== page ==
The Rise Of India’s Police State: Shadowy New Agencies With Shadowy Powers

07 Dec 2021 17 min read  Share

Even as civil liberties are compromised in India, the government of Prime Minister Narendra Modi has made efforts to centralise policing, and at least six states, three of which are either directly governed by the BJP or an ally—have created new law-enforcement agencies with vaguely worded, largely unconstitutional powers that further threaten political dissent.

A representative image of security personnel/WIKIMEDIA COMMONS

New Delhi: In a country where security agencies, paramilitary and police forces proliferate, 2021 witnessed the quiet birth of new ones with new powers.

— Jammu and Kashmir’s new Special Investigation Agency can prosecute crimes of “false narrative” and “spreading disaffection”. 

— Uttar Pradesh’s new Special Security Force is protected from civil or criminal action and can search or arrest anyone on “reasonable suspicion” alone, with no warrant or magistrate’s order. 

— Bihar’s new Special Armed Police can make arrests “on reasonable suspicion” without a warrant or order from a magistrate.

— The NATGRID is a surveillance system with unfettered access to 21 databases, including real-time information from agencies like the income tax department, banks, insurance companies, Indian railways, among others.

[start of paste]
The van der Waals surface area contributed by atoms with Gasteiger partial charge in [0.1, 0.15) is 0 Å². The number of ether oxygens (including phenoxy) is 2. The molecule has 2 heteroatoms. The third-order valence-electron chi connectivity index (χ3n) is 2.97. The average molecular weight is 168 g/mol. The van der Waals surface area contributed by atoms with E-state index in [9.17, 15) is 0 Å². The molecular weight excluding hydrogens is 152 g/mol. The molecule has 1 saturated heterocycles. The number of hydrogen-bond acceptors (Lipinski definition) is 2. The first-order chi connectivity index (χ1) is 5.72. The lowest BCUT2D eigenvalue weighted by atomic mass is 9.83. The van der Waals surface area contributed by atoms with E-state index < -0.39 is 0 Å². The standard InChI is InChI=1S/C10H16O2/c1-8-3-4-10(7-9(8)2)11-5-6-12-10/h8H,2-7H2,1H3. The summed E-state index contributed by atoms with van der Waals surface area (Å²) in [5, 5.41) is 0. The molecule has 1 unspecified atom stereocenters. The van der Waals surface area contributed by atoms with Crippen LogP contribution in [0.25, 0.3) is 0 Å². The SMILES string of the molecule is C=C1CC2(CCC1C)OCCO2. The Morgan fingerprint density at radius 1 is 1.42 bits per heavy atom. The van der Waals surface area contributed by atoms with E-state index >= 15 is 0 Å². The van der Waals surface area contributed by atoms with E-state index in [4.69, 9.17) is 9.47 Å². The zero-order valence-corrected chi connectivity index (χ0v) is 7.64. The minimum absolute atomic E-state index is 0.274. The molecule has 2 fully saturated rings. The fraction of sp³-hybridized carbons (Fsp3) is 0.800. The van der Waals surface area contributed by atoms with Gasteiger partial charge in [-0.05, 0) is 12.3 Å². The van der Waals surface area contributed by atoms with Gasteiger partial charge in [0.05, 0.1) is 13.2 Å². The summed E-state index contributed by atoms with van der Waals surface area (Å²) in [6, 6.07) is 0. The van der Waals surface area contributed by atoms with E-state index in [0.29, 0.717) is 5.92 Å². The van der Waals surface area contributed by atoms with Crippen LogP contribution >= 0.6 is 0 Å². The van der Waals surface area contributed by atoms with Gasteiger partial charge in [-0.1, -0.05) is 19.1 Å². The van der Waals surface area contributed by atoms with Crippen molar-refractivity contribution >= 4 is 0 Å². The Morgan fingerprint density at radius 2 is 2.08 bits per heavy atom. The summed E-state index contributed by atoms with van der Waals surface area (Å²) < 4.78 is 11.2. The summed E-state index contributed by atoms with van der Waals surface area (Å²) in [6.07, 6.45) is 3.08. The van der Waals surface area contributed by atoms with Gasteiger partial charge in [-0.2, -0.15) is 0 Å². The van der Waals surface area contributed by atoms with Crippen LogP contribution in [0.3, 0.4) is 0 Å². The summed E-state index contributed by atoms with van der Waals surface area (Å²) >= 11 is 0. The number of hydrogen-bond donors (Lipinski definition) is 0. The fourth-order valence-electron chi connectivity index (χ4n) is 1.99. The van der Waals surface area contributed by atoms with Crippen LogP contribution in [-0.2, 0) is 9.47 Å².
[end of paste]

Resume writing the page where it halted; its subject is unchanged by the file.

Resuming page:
Some powers granted to these agencies do not have any backing in India’s criminal law or the Constitution, others, while technically legal, are unjustifiable. Yet, these agencies have been brought into force without due legislative process in a union territory controlled directly by the government of Prime Minister Narendra Modi, in a state run by his Bharatiya Janata Party (BJP) and in a state where the BJP is an ally.

Considered together with new jurisdiction for a central paramilitary agency, the Border Security Force, in Punjab, West Bengal and Assam, the establishment of these new agencies heralds a new chapter in what critics have already warned as the emergence of ‘police states’ in J&K, UP and Bihar.  

These new agencies and their powers come at a time when free speech and expression are being stifled in what is supposed to be the world’s largest democracy: many provisions of the Unlawful Activities (Prevention) Act (UAPA), 1967—ostensibly meant to counter terrorism—and the colonial-era sedition law—struck down by most democracies—are  increasingly used against what are vaguely referred to as “anti-national” acts. 

Indeed, there is now a supporting new category of crimes by “anti-national elements” in national crime statistics of 2020, the latest available.

Criminalisation Of Expression, Impunity To Police

There is ample evidence of widening criminalisation of ordinary activity and expression. 

— In January 2020, a Muslim comedian was arrested and spent 37 days in jail for a joke he did not make. 

— In February 2020, a 23-year old climate activist did jail time for creating a Google document. 

— In November 2021, two young women journalists were detained by Tripura police while on a reporting trip. 

— Many student activists languished in jail for over a year, and others face continued incarceration for merely protesting against India’s new citizenship law.